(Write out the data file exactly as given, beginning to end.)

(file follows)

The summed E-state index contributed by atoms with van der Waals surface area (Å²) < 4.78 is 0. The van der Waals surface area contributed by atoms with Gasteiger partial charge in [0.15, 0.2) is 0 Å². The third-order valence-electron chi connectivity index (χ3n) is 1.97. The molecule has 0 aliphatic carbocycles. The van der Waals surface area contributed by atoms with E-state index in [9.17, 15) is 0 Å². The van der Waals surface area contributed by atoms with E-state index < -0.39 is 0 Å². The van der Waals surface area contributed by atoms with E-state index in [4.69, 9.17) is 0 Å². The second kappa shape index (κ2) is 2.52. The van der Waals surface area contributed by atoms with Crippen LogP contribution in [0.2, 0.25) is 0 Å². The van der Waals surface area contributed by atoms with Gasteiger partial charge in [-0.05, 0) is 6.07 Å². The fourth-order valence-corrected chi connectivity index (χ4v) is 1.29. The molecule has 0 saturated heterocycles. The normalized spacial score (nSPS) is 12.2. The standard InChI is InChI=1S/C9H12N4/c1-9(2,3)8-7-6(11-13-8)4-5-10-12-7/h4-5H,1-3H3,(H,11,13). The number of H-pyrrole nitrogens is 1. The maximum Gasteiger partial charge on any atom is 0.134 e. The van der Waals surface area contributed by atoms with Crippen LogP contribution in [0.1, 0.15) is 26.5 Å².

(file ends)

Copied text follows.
The summed E-state index contributed by atoms with van der Waals surface area (Å²) < 4.78 is 0. The van der Waals surface area contributed by atoms with Gasteiger partial charge in [0.15, 0.2) is 0 Å². The third-order valence-electron chi connectivity index (χ3n) is 1.97. The molecule has 0 aliphatic carbocycles. The van der Waals surface area contributed by atoms with E-state index in [9.17, 15) is 0 Å². The van der Waals surface area contributed by atoms with E-state index < -0.39 is 0 Å². The van der Waals surface area contributed by atoms with E-state index in [4.69, 9.17) is 0 Å². The second kappa shape index (κ2) is 2.52. The van der Waals surface area contributed by atoms with Crippen LogP contribution in [0.2, 0.25) is 0 Å². The van der Waals surface area contributed by atoms with Gasteiger partial charge in [-0.05, 0) is 6.07 Å². The fourth-order valence-corrected chi connectivity index (χ4v) is 1.29. The molecule has 0 saturated heterocycles. The normalized spacial score (nSPS) is 12.2. The standard InChI is InChI=1S/C9H12N4/c1-9(2,3)8-7-6(11-13-8)4-5-10-12-7/h4-5H,1-3H3,(H,11,13). The number of H-pyrrole nitrogens is 1. The maximum Gasteiger partial charge on any atom is 0.134 e. The van der Waals surface area contributed by atoms with Crippen LogP contribution in [0.1, 0.15) is 26.5 Å².